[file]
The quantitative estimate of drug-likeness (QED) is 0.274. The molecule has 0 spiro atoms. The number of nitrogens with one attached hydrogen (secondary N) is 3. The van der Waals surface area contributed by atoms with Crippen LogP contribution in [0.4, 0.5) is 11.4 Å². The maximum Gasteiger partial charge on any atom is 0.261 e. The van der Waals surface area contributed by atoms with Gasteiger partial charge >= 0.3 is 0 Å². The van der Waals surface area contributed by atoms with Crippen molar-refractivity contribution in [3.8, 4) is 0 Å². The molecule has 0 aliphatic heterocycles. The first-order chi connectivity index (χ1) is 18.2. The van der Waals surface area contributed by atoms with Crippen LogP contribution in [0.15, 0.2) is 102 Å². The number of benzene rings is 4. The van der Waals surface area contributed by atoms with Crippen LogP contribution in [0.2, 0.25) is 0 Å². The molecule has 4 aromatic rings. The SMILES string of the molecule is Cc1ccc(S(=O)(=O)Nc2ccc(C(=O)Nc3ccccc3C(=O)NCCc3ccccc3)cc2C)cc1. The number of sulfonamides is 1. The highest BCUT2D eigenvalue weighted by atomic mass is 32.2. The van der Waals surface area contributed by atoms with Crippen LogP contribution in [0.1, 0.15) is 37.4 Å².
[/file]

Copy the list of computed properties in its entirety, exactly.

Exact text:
The quantitative estimate of drug-likeness (QED) is 0.274. The molecule has 0 spiro atoms. The number of nitrogens with one attached hydrogen (secondary N) is 3. The van der Waals surface area contributed by atoms with Crippen LogP contribution in [0.4, 0.5) is 11.4 Å². The maximum Gasteiger partial charge on any atom is 0.261 e. The van der Waals surface area contributed by atoms with Gasteiger partial charge >= 0.3 is 0 Å². The van der Waals surface area contributed by atoms with Crippen molar-refractivity contribution in [3.8, 4) is 0 Å². The molecule has 0 aliphatic heterocycles. The first-order chi connectivity index (χ1) is 18.2. The van der Waals surface area contributed by atoms with Crippen LogP contribution in [0.15, 0.2) is 102 Å². The number of benzene rings is 4. The van der Waals surface area contributed by atoms with Crippen LogP contribution in [0.2, 0.25) is 0 Å². The molecule has 4 aromatic rings. The SMILES string of the molecule is Cc1ccc(S(=O)(=O)Nc2ccc(C(=O)Nc3ccccc3C(=O)NCCc3ccccc3)cc2C)cc1. The number of sulfonamides is 1. The highest BCUT2D eigenvalue weighted by atomic mass is 32.2. The van der Waals surface area contributed by atoms with Crippen LogP contribution in [0.1, 0.15) is 37.4 Å².